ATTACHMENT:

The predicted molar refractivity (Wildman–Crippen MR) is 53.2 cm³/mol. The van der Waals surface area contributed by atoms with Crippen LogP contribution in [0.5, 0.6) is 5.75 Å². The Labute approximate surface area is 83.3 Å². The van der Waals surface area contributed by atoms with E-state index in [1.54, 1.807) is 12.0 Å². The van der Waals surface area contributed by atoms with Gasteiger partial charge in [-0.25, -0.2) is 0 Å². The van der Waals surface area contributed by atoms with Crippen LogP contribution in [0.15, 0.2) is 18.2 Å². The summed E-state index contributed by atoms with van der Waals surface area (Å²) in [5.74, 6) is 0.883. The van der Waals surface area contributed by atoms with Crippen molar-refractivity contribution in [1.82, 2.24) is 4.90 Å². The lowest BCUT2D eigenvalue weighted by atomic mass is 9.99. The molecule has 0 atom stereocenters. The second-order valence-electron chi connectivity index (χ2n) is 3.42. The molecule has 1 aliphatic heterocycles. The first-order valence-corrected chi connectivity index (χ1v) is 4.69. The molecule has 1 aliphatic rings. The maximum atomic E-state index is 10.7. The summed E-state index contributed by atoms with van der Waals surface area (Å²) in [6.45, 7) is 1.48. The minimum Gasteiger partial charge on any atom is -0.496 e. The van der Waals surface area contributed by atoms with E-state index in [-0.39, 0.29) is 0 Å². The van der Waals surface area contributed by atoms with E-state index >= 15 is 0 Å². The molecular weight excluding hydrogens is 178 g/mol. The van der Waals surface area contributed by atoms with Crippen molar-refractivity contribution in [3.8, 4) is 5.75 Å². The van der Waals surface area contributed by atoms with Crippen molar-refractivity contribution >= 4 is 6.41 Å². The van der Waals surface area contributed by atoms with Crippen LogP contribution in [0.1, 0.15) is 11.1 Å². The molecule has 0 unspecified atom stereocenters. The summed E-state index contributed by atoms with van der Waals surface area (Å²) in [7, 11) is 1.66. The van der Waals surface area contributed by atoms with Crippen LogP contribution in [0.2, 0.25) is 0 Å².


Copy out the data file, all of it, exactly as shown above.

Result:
The predicted molar refractivity (Wildman–Crippen MR) is 53.2 cm³/mol. The van der Waals surface area contributed by atoms with Crippen LogP contribution in [0.5, 0.6) is 5.75 Å². The Labute approximate surface area is 83.3 Å². The van der Waals surface area contributed by atoms with E-state index in [1.54, 1.807) is 12.0 Å². The van der Waals surface area contributed by atoms with Gasteiger partial charge in [-0.25, -0.2) is 0 Å². The van der Waals surface area contributed by atoms with Crippen LogP contribution in [0.15, 0.2) is 18.2 Å². The summed E-state index contributed by atoms with van der Waals surface area (Å²) in [5.74, 6) is 0.883. The van der Waals surface area contributed by atoms with Crippen molar-refractivity contribution in [1.82, 2.24) is 4.90 Å². The lowest BCUT2D eigenvalue weighted by atomic mass is 9.99. The molecule has 0 atom stereocenters. The second-order valence-electron chi connectivity index (χ2n) is 3.42. The molecule has 1 aliphatic heterocycles. The first-order valence-corrected chi connectivity index (χ1v) is 4.69. The molecule has 1 aliphatic rings. The maximum atomic E-state index is 10.7. The summed E-state index contributed by atoms with van der Waals surface area (Å²) in [6.45, 7) is 1.48. The minimum Gasteiger partial charge on any atom is -0.496 e. The van der Waals surface area contributed by atoms with E-state index in [-0.39, 0.29) is 0 Å². The van der Waals surface area contributed by atoms with E-state index >= 15 is 0 Å². The molecular weight excluding hydrogens is 178 g/mol. The van der Waals surface area contributed by atoms with Crippen molar-refractivity contribution in [3.8, 4) is 5.75 Å². The van der Waals surface area contributed by atoms with Crippen molar-refractivity contribution >= 4 is 6.41 Å². The van der Waals surface area contributed by atoms with Crippen LogP contribution in [0.1, 0.15) is 11.1 Å². The molecule has 0 unspecified atom stereocenters. The summed E-state index contributed by atoms with van der Waals surface area (Å²) in [7, 11) is 1.66. The van der Waals surface area contributed by atoms with Crippen LogP contribution in [0.2, 0.25) is 0 Å².